Does the Supreme Court Deserve a Three-Month Summer Vacation?

The law, lawyers, and the court.
Aug. 24 2012 4:04 AM

What the Supreme Court Did This Summer

Do the justices really deserve a three-month vacation?

U.S. Supreme Court Justice Antonin Scalia takes part in an interview with Chris Wallace on 'FOX News Sunday'.
Supreme Court Justice Antonin Scalia takes part in an interview with Chris Wallace on FOX News Sunday n July 27, 2012 in Washington, D.C.

Photograph by Paul Morigi/Getty Images.

It’s August. Do you know where your Supreme Court is?

A good bet is that none of the nine justices are in Washington, D.C. As Chief Justice John Roberts once quipped: “Only Supreme Court justices and schoolchildren are expected to and do take the entire summer off.” (Roberts made that statement while serving as an attorney in the Reagan Administration.) The justices are free to leave town as soon as they issue their last decision of the term in late June, and they are usually not to be found back in the nation’s capital until the first Monday in October—the official start of the new Supreme Court term. Many of the justices use this chunk of free time to travel, lecture, write books, and teach, among other activities. This summer is no exception: Justice Antonin Scalia spent most of the summer teaching in Austria; Chief Justice Roberts chose to teach in Malta, while Justice Ruth Bader Ginsburg and Justice Samuel Alito did the same in Italy. Not only are these teaching gigs a delightful respite from the swampy heat of D.C., they also let the justices pad their wallets with about $20,000, a supplement to the justices’ $213,000 salaries.

Should the leaders of the judicial branch be in a position to use “summer” as a verb, particularly when they take advantage of the time off to moonlight as law professors? Or is the summer break a harmless perk?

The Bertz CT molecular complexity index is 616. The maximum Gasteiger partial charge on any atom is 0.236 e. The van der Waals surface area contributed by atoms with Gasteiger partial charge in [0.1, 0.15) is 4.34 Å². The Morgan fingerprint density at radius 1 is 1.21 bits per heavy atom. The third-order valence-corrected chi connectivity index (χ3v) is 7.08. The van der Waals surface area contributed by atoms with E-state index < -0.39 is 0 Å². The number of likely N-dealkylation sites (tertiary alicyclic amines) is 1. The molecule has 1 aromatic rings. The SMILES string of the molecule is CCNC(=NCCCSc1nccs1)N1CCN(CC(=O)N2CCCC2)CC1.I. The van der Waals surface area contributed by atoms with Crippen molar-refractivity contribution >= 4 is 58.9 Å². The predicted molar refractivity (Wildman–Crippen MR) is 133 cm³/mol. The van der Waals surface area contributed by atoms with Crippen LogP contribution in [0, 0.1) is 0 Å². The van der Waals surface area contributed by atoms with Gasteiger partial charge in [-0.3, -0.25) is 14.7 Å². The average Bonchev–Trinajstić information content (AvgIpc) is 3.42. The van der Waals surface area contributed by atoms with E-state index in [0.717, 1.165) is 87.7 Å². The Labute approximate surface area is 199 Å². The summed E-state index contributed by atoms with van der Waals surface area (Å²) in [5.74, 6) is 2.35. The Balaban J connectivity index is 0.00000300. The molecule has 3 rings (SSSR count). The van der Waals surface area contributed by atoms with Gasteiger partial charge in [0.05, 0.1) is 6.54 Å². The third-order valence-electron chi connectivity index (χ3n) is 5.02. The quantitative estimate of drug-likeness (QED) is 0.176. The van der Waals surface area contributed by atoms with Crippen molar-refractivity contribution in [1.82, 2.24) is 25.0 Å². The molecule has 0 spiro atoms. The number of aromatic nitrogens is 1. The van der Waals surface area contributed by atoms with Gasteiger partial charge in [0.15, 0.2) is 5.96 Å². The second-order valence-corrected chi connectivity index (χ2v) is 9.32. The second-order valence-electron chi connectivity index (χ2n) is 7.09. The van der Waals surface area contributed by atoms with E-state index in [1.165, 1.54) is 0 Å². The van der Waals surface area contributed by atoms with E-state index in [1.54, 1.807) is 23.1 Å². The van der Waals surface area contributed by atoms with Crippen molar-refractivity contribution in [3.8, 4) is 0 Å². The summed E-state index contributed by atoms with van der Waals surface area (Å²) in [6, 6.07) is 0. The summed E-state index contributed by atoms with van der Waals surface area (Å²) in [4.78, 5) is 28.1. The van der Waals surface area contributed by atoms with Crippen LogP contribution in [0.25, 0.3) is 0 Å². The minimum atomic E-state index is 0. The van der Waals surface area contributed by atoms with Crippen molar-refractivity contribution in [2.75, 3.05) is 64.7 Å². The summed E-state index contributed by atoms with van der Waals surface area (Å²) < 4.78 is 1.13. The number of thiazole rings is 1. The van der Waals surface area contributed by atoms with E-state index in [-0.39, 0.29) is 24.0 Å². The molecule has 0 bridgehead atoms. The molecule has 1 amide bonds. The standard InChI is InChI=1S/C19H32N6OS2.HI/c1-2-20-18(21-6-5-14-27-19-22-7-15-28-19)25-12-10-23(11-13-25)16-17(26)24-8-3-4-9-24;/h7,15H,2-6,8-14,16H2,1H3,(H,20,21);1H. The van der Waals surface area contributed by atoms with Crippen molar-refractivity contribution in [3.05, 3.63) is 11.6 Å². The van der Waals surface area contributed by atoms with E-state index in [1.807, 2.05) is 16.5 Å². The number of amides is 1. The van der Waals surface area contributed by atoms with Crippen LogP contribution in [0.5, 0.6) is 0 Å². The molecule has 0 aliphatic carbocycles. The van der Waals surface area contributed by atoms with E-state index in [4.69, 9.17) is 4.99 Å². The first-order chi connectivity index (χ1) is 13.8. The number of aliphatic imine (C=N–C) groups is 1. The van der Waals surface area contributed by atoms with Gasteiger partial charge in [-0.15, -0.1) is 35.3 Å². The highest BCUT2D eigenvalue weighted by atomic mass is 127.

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Either way, the summer recess comes with some significant costs. Because the justices do not meet to decide whether to grant or deny review in cases during the summer months, thousands of legal petitions pile up during their absence. The court plows through this backlog at their first conference (aptly referred to as the “long conference”) in the last week of September. But they obviously cannot give these petitions the same consideration as those that arrive later in the term. (For this reason, savvy appellate attorneys know that it is best to avoid filing petitions over the summer if they can.)

The impending summer recess can also force the court to rush decisions without taking the time to articulate their reasoning, as at least one scholar argues occurred in the Pentagon Papers case—a momentous case with serious national security implications that was decided in a three-paragraph, unsigned opinion in late June. The summer break was behind the timing of this past term’s health care decision. As was widely reported, a decision had to be made by the end of June because of Chief Justice Roberts’ Malta trip in the first week of July.